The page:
Episode 7 - Performing Arts: WSU on the National Stage

Episode 7 September 15, 2022 00:28:49
Episode 7 - Performing Arts: WSU on the National Stage
Forward Together
Episode 7 - Performing Arts: WSU on the National Stage

Sep 15 2022 | 00:28:49

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Show Notes

Episode description: In this episode of Wichita State University’s “Forward Together” podcast, President Rick Muma talks with Julius Thomas III and Amy Baker Schwiethale — two graduates of the WSU School of Performing Arts. Julius Thomas III is an actor, singer and dancer with credits in movies, television and stage —  including starring roles in […]
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Episode Transcript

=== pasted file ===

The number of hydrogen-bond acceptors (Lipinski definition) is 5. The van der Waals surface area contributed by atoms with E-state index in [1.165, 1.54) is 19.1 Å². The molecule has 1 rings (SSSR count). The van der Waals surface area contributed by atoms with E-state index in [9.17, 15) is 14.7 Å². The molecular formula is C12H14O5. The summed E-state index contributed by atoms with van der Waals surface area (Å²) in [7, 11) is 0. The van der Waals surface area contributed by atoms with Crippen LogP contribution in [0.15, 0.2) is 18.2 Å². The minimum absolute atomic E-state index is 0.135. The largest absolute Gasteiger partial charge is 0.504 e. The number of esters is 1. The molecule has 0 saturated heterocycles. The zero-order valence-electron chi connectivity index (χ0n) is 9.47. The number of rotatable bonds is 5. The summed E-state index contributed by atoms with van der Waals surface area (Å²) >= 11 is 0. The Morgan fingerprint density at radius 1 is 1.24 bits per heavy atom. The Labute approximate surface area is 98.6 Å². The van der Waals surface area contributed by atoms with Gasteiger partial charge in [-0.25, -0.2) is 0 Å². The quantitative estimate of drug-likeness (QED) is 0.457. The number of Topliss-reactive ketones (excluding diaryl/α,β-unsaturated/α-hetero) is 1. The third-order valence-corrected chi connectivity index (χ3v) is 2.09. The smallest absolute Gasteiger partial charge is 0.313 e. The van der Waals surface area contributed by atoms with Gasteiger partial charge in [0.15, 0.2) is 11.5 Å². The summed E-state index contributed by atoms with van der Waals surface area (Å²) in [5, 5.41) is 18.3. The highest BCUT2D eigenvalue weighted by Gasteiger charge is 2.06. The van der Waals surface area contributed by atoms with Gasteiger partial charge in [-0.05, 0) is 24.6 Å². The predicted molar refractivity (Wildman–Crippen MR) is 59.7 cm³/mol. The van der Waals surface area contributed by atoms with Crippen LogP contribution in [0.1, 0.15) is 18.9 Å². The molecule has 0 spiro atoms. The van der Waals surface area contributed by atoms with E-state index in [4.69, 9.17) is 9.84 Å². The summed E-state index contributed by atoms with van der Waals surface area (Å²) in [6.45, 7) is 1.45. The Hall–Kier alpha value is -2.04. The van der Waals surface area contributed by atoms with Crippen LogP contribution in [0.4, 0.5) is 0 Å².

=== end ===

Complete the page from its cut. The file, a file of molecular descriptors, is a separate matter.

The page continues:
Speaker 1 00:00:06 Hello, shocker nation. And welcome to this month's edition of forward together podcasts. This month, we're celebrating some shocker alums who have made remarkable contributions to the national and international arts entertainment scenes. My first guess you might know, is Alexander Hamilton. Julius Thomas II is an NAACP theater award nominated actor from Gary Indiana. He stars as Alexander Hamilton in the smash hip musical Hamilton. He's half of the critically acclaimed entertainment team. The Kings of soul and swing, and recently has appeared in the lead of the mega box office, hit Motown the musical as Barry Gordy he's appeared in four Broadway shows six Broadway national tours and on several television shows and perhaps most impressive. He's a 2005 graduate of Wichita state university. It's quite a resume. Joyus welcome to the podcast. So good to see you. And, um, being here with you and hearing more about what's been going on in your life since you were here at Wichita state in 2005. Well, Speaker 2 00:01:10 Thank you. When you listed all out like that, it actually sounds like I've done something with my life. Speaker 1 00:01:14 <laugh> I first want to congratulate you on being inducted into the college of fine arts hall of fame. Um, that's where you got your start, uh, Wichita state and we're so proud of you. And, um, it was great to see you in that environment and accepting that award. Speaker 2 00:01:29 It was a very cool moment, very, uh, top of the list thing that I will always remember and, uh, to be honored by my school in that way is, is just such a cool thing. Such a cool thing. That's Speaker 1 00:01:41 Great. So you're from Gary Indiana. So how did you end up at Wichita state? Speaker 2 00:01:47 Yes, I am from Gary Indiana. Steeltown USA smack dab in the middle of the Midwest and home of the Jackson five <laugh>. Um, and, uh, you know, I grew up there singing and, uh, performing and, uh, originally when I went away to school, I didn't want anything to do with any of that. You know, I'd done it as sort of like a, a, a in between of track and cross country, just something to do and also in church. And so I originally went to school in Iowa for physical therapy and halfway through that, I was hating, you know, being a biology major. I was ACE in everything, except for that and thought that I should probably be doing better than I was in my major. And I was trying to figure out what it was that I wanted to do. And I was complaining pretty much to everybody that would listen that, that my major wasn't cutting it, but I didn't know what was gonna be the thing that I was gonna do with my life. Speaker 2 00:02:39 And I went to, uh, the national tour of rent came to my school and I went on a whim. I didn't know much about rent. And as I was sitting in the audience, I just noticed that the, the folks around me were really invested and that they were going through, uh, emotional moments. And, and I looked around and I just said, like, I wanted to work on people as a physical therapist, but like, maybe I could do this because it's working on people and sort of getting instant gratification. So next semester I signed up for the national student exchange and moved halfway across the country and started my career here at WSU. And I have nothing but good things have come from it. Speaker 1 00:03:22 So now you, you just mentioned the Broadway show rent. I, when I was in New York for a meeting back in the, I think it was 1996, when that show opened, I, I saw the original Broadway cast. Um, and you know, Jonathan Larson who wrote that show, um, uh, he unfortunately died right before it opened on Broadway. Yeah. I used his story because he had, um, something, uh, uh, had a cardio myopathy, uh, an aortic condition mm-hmm <affirmative>, um, that I used in my classes, you know, cause I was my started in healthcare and taught cardio, pulmonary medicine and that sort of thing. So I've never forgotten that show and I, I, I think it's interesting how that, um, that intersected with you as well and made an impact on you too. Speaker 2 00:04:12 Yeah. It's affected both of us for, for the better it seems like. Speaker 1 00:04:15 Yeah. So tell me about your time here at Wichita state, some memorable moments, um, uh, what, what that education here at Wichita state did for you and, and where you are today. Yeah, Speaker 2 00:04:27 So I think the, the big thing that was a difference for me and what I was missing at my first university that I love, um, was that I, I felt like one in a crowd. And when I got to Wichita state, I, I definitely felt and was given individual the individual help and the individual very specific, uh, attention to the things that I needed, especially as an artist and one who was starting two and a half years later than everybody else. Um, so I just remember getting here and Speaker 2 00:04:58 Being set straight and let know that like you're behind and you're gonna have to do a lot of the work that you should have been doing over the last two and a half years. You're gonna have to do it very quickly. And it sort of set me on the path to, uh, to this work ethic that I have now. That means that I'm gonna get up at five o'clock in the morning and be the first one at the audition. And, you know, I'm gonna grab a studio and I'm gonna sing, uh, as often as I can and tap dance to try to get on the same level as everybody else, that this is where I sort of learned that work ethic. Um, and while I have that in my mind, I also have still some of the most important people in my life, my best friend I met here, uh, some of my most wonderful and cherished friendships are still from shockers or shocker alums that we all perform in New York together. And, uh, and so those are, those are the things that I've taken with me. Speaker 1 00:05:54 That's great. That's great. So I talked a little bit in the opening about your time playing the lead of Hamilton. Can you tell us a little bit more about that and what that's like? I mean, that's gotta be awesome. Speaker 2 00:06:06 <laugh> I don't know if there is a word to describe it. Awesome is probably the close that we can come to. But I mean, this show has just, it's been the biggest gift I, before, before I booked this show, I was very much doubting my abilities very much wondering whether or not it was time to, um, maybe, uh, take a different direction, a different path, uh, maybe go back to the drawing board, go back to physical therapy. Um, because what I wanted was to use all of me, all of my abilities, actor, singer, dancer, storyteller, um, leading man and I wasn't being, given the opportunities that I thought that I could rise to and enter the biggest show in the world, uh, coming to me and saying, Hey, not only are we gonna allow you to be in our show, you know, and not just in the ensemble, you're gonna actually take the show and put it on your shoulders and run with it every night and bring it over to the finish line. Speaker 2 00:07:07 And it was everything that I needed to validate me and remind me that there is something that I can bring to this art form and that, that I do have something to give to this world. Um, something that is uniquely mine, and the fact that I've been doing the show now for five years and, you know, we, we, we get standing ovations every night and we get rave reviews is just sort of, it's been the thing that the, the actor thing that I've needed to remind me that I have a place in this world, and I have a thing that I have specific to give to this world and that I have to continue to give that thing in order to, um, you know, sort of make my existence here matter. Speaker 1 00:07:47 Yeah, it's such a legacy too, that you're leaving behind and giving to others who follow you. You know, you, uh, the listeners don't know this, but you also recently gave, uh, a commencement address to the Fairmount college of liberal arts and sciences here at Wichita state. And you have a few bars of, of, of a net show. And anyway, you can recreate that because it just kind of brought the house down and listeners, uh, we don't have people who give commencement addresses that get standing O ovations, but, oh, Jillious good. Speaker 2 00:08:22 <laugh> and my heart is still racing from that moment. I mean, I'm so good with other people's words and interpreting other people's words when I have to actually stand up and speak for myself and like tell my own story and talk. I'm a little less sure. But we're getting there. Um, uh, I'll, I'll try my hardest. It's a little early in the morning. I haven't warmed up, but I'll just say, Speaker 3 00:08:45 Look around, look around at how lucky we are to be alive right now. Speaker 2 00:08:52 It's one of my favorite quotes from the show. And Speaker 1 00:08:55 What's the significance of that for, for our, our listeners? Speaker 2 00:08:58 Well, I think that, that everybody can take a moment. I, I think gratitude is, is just often a great place to start from when we begin our day, when we're going throughout our day, it's the way a way to sort of keep the SADS and, um, the self pity and a lot of the other negatives that we allow in, uh, just to sort of push them to the wayside because there is always something to be grateful for. And if we just take a second to sort of look around and count our blessings, then we'll recognize how lucky we are. That we're where we Speaker 1 00:09:29 Are. Yeah. It was just awesome. And a great moment. No one was expecting it. Speaker 2 00:09:35 <laugh> well, I like to surprise every now and again. Speaker 1 00:09:38 Well, um, Broadway cares, equity fights aids is if those people who are listening know, usually at the end of most shows at certain times of year, uh, the cast actually talks about that. And I don't know if they still do that. I don't know if you do that in your show. We do. Speaker 2 00:09:54 Yeah. Speaker 1 00:09:54 Yeah. And you've written, uh, a song for, for, uh, part of that fundraising effort. Could you talk about that? Speaker 2 00:10:00 Yeah. Well, let me plug Broadway cares really quickly because it's my favorite charity in the world. Uh, Broadway care is equity fights, aids, or BCE E F a as it goes by, it's my favorite. And I've been helping collect monies for it for, since I joined the Broadway community, because I see the amazing work that it does every year, we're raising millions of dollars and I'm seeing it go out into the communities that need it, including $300,000 was just, uh, given over to the, uh, humanitarian efforts in the Ukraine, in Ukraine and, um, you know, men, women, women, and children living with debilitating diseases and, uh, food and medications. Everything that they do is just so helpful in this day and age. And so I had the opportunity to write a song. I occasionally dabble in songwriting and I wrote a song of inspiration called I am here, and it's on the carols for cure album on iTunes. You can look up Julius Thomas II and I am here and it'll pop right up and you can pay to have a song by a fellow shocker, a dollar 29, and also, uh, support a really amazing charity that is doing some really, really great work. Speaker 1 00:11:11 Yeah, that's awesome. And you know, people don't understand that, that we're still battling this, uh, particular disease and although it made a lot of progress, there's still sure there's still, still a lot of support that's needed. So going back a couple of years, um, and we have COVID and the pandemic that's, we're still still with us. Um, Speaker 2 00:11:33 Oh, her, oh, miss Ronna. Yeah. Right. Speaker 1 00:11:36 <laugh> um, so what did you do during that time? Cuz we know that Broadway basically shut down shows across the country shut down. What, what, what, how did you spend your time? Speaker 2 00:11:46 Well, the philosophical answer to that question is I learned a lot more about myself. Um, the practical answer to that question is I got to work figuring out how to carve a living out when, uh, there's no theater when there's no producer handing me a contract. Um, I really had to go back to the, to the, put my nose to the, the grindstone and really remember who I am and remember my, uh, my work ethic and, and figure out how do I make a living doing what it is that the only thing that I'm trained to do during a time where, uh, we're not doing that in gathering on mass. I mean, my, my business is people and gathering in rooms with people and that's exactly what we couldn't do. So I began to farm myself out to, uh, create concerts, virtual, uh, moments. Uh, I found, um, financial people who still needed to, uh, entertain their clients, companies that were looking to find online ways to entertain their, their clients and their constituents. And I just offered up my services. I said, you've got a guy here who's played Alexander Hamilton. That's the buzzword of the day, you know, Hamilton, the musical is the buzzword and I'll put on an event for you and you, uh, fund my living for the next <laugh>, you know, uh, foreseeable future and created a business out of that and became a company and just started, uh, um, making my way in a different way. And it reminded me that, that I, I have an ability outside of theater to sort of cultivate art. Speaker 1 00:13:26 Did you enjoy that, that the, the, the aspect of putting yourself out there as an individual to, to do that kind of work Speaker 2 00:13:33 Eventually at, at first it was terrifying because you're like, who am I to reach out to people at Morgan Stanley and say, Hey, do you want a virtual concert? But, um, once I started to figure out what the demand was and what the need was and, and fit myself into that niche, then it became like, no, there's, there's, um, there's a place for me here and I'm pretty good at it. So yeah, this is fun. Speaker 1 00:13:55 Yeah. And, and you made some money. I Speaker 2 00:13:57 Did. I sustained myself through a pandemic. Yeah. Speaker 1 00:14:00 So looking forward to the future, um, what's next for you? Speaker 2 00:14:05 The fun thing is, I don't know. Um, my plans have never been big enough for the things that have happened in my life. All I ever wanted to do was to, uh, make good art and to make a reasonable living doing that so that I didn't have to rely on my parents or, or anything else like that. And every time I turn around, we're far exceeding that, you know, I'm, I'm now the lead and the biggest musical in the world, and I never would've foresee anything like that. And I got to be on a, a show like modern family and on Sesame street and things of that nature things I never would've imagined. So I've learned to not do too much planning as far as what I think is going to be next. What I would love to do is to produce some of my, my own music. I've written a few scripts. So I would love to have those at least looked at by a studio or two, if I could be so bold as to say, um, I, I, I think that the sky's the limit and I'm not going to, uh, put myself in a box of what I think, because it usually exceeds that. Yeah. Speaker 1 00:15:09 Well, I bet you, it's gonna be pretty fabulous, whatever it is. I hope so. Um, we've, we've seen a lot of fabulous things, uh, from you, and not only as a student here at Wichita state, but as a professional so much appreciate you being here today. Joyous. Um, hope to see you again soon, if not in person here at Wichita state, maybe in a, a show somewhere Speaker 2 00:15:31 Fingers crossed. Speaker 1 00:15:32 <laugh> good to see you. Speaker 2 00:15:34 Thank you. Perez. Speaker 1 00:15:37 My next guess is Amy Baker, sweet all professor and program director of Wichita state's music theater department. Amy's professional credits include performance directing and choreography for local state and national productions, including the first national Broadway tour of 42nd street. Disney's my son Pinocchio and honk in 2016, the national Kennedy center, American college theater festival in Washington, DC honored Amy for her direction and choreography of smokey Joe's cafe. It's also notable that Amy is a graduate at Wichita state's college of fine arts. Hi, Amy. It's so good to see you. Thank you for joining the podcast today. Of Speaker 4 00:16:15 Course, it's so good to see you. Thanks for having me. Speaker 1 00:16:17 Well, we have a great, um, uh, lineup today. Of course, you're one of them. Um, uh, Julius Thomas, the third, he was one of our graduates or alums. Can you talk briefly about him and how you seen him grow over the note? Last number of years, Speaker 4 00:16:33 I would love to talk about Julius Thomas. The third he is, is so beloved to the school performing arts. Um, I mostly know Julius through the, the also beloved <laugh> Linda Starkey who retired last December mm-hmm <affirmative> he was her student. And so then when I came on at WSU, she and I would travel to New York and go see Broadway shows. And so we would always see Julius in his shows and just to, just to see the way she and, and, and Julius would interact after the shows was so special, you know, and I was a new professor then, and I remember being like, oh, I want that kind of relationship with my students. Um, and then Julius, he's so grateful. He's so grateful for what WSU has, has given him. And he's really good about saying that, but he's also really good about showing it. He comes back all the time and he works with our students in the school, performing arts. He works with our musical theater students and everything from like a, you know, a master class to just a Q and a about how in the world to navigate this crazy business. And, well, I mean, the highlight was last spring when he was our commencement speaker. Everyone got to know Julius, Thomas. Yeah, Speaker 1 00:17:52 That was great. Um, you just talked about this crazy business that, um, Julius and you are in. Um, and I probably not a crazy business, just a, a demanding business, a business that, that has a lot of expectations. Yeah. And in your own, right. You have been on the stage, the world stage, uh, Kansas stages, uh, university stages, Wichita state stages. Tell us more about your journey and what brought you to Wichita state as a professor. Speaker 4 00:18:25 Well, like you said, like you alluded to, I was a student here mm-hmm <affirmative> so, um, I'm very proud to be part of the first group of music theater students at WSU. And then, so while I was in college, I was really lucky and I was working for music theater, Wichita downtown. So I did that for five summers and I'm, I just think working along like seasoned Broadway professionals for five years, it just made sense that, well, yeah, I'm gonna move to New York mm-hmm <affirmative> and I'm gonna do this professionally. And so I did, and I, I definitely had stars in my eyes for 42nd street. I was like, I'm gonna move to New York and I'm gonna do 42nd street. And somehow the stars aligned. And I did, I got to do the first national Broadway tour, and I got to play a really fun role of Phyllis Dale mm-hmm <affirmative> and then, well, and I got to see the country, cause I mean, we went all over the us and Canada, so that developed my love of travel. Speaker 4 00:19:25 And then when I got back to the city, I started doing the radio city Christmas spectacular show. And mm-hmm <affirmative>, they have a, an arm that's the Christmas across America where you go to different cities. So everyone in the country can see the rockets. And I always got to go to Nashville. So those are some of my highlights, I would say from my New York days. And then, um, long story short, I reconnected with my high school sweetheart, innate sweet, all, hence my funny, last name <laugh> and, uh, and came back to Wichita and ran into, of course all my favorite people and the job it opened up. And, and here I am. Speaker 1 00:20:07 Yeah. Uh, you know, we were talking off Mike earlier about, um, being a performer and being on stage. Yeah. And just the anxiety around that we were talking about, well, what what's that like here on, on a podcast. Yeah. Um, so, um, certainly not as nervewracking as, as being a performer where there's expectations. Can you tell us a little bit more about how you've dealt with that? How, how you help students deal with that? Speaker 4 00:20:33 Yeah. Yeah. That's a great, that's a great question. Um, I actually suffered from terrible nerves and I think if you, if you know me or like, yeah, whatever, cuz I don't know a stranger I'll right. I'll talk to anyone and I'll ask 'em how their, their mom, their dog, their brother, sisters mm-hmm <affirmative>, you know, is doing, but I, I have really bad stage fright. I always did. Um, but now as a, as a teacher, as a professor, I think it's a gift that I struggled so much with that because my students do mm-hmm <affirmative> and, and we can really talk about it and I've developed so many different little methods and little exercises to help them deal with that. Mm-hmm <affirmative> um, and, and deal with it in a really safe space. The classroom. Yeah. Um, and then honestly, it's gonna sound silly, but so in 2014 I got to perform again with music theater, Wichita, they did 42nd street and of course I can't stay away from that show. Speaker 4 00:21:32 Mm-hmm <affirmative> and I got to play anytime, Annie, my dream role. And uh, and I think, I think I had more nerves than ever because now I'm, I'm this professor of musical theater. I'm supposed to know what I'm doing. I'm not, you know, I can't mess up WITA I mean, Wichita, I can't mess up. Yeah. And so I think my nerves were probably the, the worst then, but I gotta, I gotta tell you what I do. It's crazy, but it works. I picture Fred van fleet at the top of the key in those, in those final four games. And I just think if that 20 year old man can, can handle that kind of pressure. I can do this, I got this, but I just, I think it's funny. That's who, that's what I picture Fred van fleet at the top of the key. Speaker 1 00:22:14 So we need to see what Fred says, how he handles his nerves. Maybe he's got Amy bakers <laugh> yeah, yeah. Speaker 4 00:22:24 That, there's your next podcast, right? Yeah. Fred fleet and you know, Ron Baker's in town. Yeah. I like, like to joke that we're related, so Speaker 1 00:22:31 <laugh> right. Yeah. Okay. Duh, didn't even think about that with baker. Yeah. I always remember sweet all. So Speaker 4 00:22:38 Thank you, my husband. Thanks you for that. Speaker 1 00:22:41 Um, so what are some of the upcoming performances for which UF states music theater department. Speaker 4 00:22:46 I'm so excited. Okay. So the answer is the Fox sisters, September 29th through October 1st, but I'm so excited because thanks to the Joe Z legacy foundation, we now have the Mt. Music, theater, incubator, sorry. We always call it Mt. Music, theater incubator. So my new colleague and I rich beaver, our, one of our mini goals is that Wichita state becomes the go to place in the Midwest to produce new work. Mm-hmm new musicals. Yeah. I mean, there's all these incredible writers out there and they just need, you know, they need people to try their, their workout on mm-hmm <affirmative>. And so, and what the, the Joe Z's foundation is helping us with is those writers fly in from New York or wherever they're from. And they work with our students. So we're part of their process and they're part of ours. And I mean, where I get really excited is say, say one of these shows does go to Broadway or does make it big. WSU will always be a part of that. Yeah. And our students will always be a part of that. Yeah. I think that's Speaker 1 00:23:53 Really cool. That's awesome. And you're referring to Joe Z, um, providing that gift the late Joe Z is she's a long time community supporter. So that's great that we're Benefic benefiting from that gift, uh, that she provided. So, and, and part of her legacy. So if anyone is interested in attending those shows like me. Yes. And you know, usually Amy shows up in my office with, you know, tickets and or reminders to get a ticket. Um, you can purchase those tickets at wichita.edu/the arts box office, wichita.edu/oh, excuse me. wichita.edu/fine arts box office. Yes. Yeah. You're looking at me like, no, that's not right. That Speaker 4 00:24:37 Doesn't sound right. Yeah. Um, we're also doing Pippin February 23rd through the 26th Speaker 1 00:24:42 And that was Julius's show. Speaker 4 00:24:44 That was the big Julius show. Yeah. Yeah. And that went all the way to the Kennedy center. Mm-hmm <affirmative> the last time we did it, so yeah. Right. We're excited for that. And I mean the whole school performing arts has, has a whole lineup on our website, but plays, dance, concerts, films, musicals. Speaker 1 00:25:00 Yeah. And, and we're back to sort of pre C we are in person. So that's also, that's gotta be exciting for the students and for you all. Yes. And so what's on the horizon for performing arts students. What are some of the projects and experiences that they're working on that's, you know, different from these shows or initiatives that you, your, your new colleague or you all are working on what what's going on there? Yeah. Speaker 4 00:25:26 So when I think of like our school as a whole now, so Chayla class and Chandler is running the school performing arts, and I'm very lucky. I'm her associate director of the school. And I, I think what comes to mind is that we're really focusing on building community this year, like genuinely. Um, so not just our own students and our separate programs and WSU students, but shocker neighborhood too. Mm-hmm, <affirmative> like truly building communities. So, you know, like something we're doing in our school is every Friday at three 30, from three 30 to five, we have these very collaborative times together. Um, everything from, from like a guest artist coming in and sharing their experience to this last Friday. And this Friday, Larry Daniels is coming over at three 30 and he's creating, he's teaching our students about immersive theater and how to create immersive theater, cuz it's really cool, but I mean, even I've never done it, I don't know where to begin. Speaker 4 00:26:24 And so just all those, those learning new skills, creating new projects, new works with outside guests and influences as from our, our own WSU community. Yeah. And then I think even bigger picture shocker neighborhood community. So for all our shows that we were kind of talking about earlier, all the plays, all the musicals, the dance concerts, we've added a student show like K 12, depending on the material, you know what ages are. Right. But, and we're reaching out to high schools in soccer neighborhood and trying to get those kid doing a whole special show for those students. That's, that's great. And teaming up with big brothers, big sisters once a semester to do workshops and master classes just genuinely finally going, Hey, this is our community mm-hmm <affirmative> and we've gotta, we've gotta build it. So, Speaker 1 00:27:15 And that fits just squarely into what we're doing at Wichita state in general, and reaching out to the shock neighborhood beyond shotgun neighborhood to, you know, the, the city and the state. And mm-hmm, <affirmative>, that's what urban public research universities do. We help our community solve problems. We, we, we work on things through creative activities and remind people that the arts is important. So really glad to hear that, that you all are doing that. Well, I think a lot of people don't, um, I think sometimes it's a hidden gym, what you all are doing over in, in performing arts. And when they show up from one of those performance, they're like blown away, totally out of the water. And I really want to thank you for all your work and your energy, everything you bring to the, to the department and your students. Um, it's palpable when I see them on stage. Um, and I really appreciate everything you do here as a faculty member. So Amy, thank you for, for joining me today and, um, talking a little bit about Julius and other things that you're working on and wishing you a great semester. Speaker 4 00:28:16 Thank you. Thank you so much for having me and thank you for all you do. It's it's an honor that you're our president. You're Speaker 1 00:28:23 Welcome. Thank you. Join us for our next episode of the forward together podcast. When I talk with our new athletic director, Kevin Saul go shockers.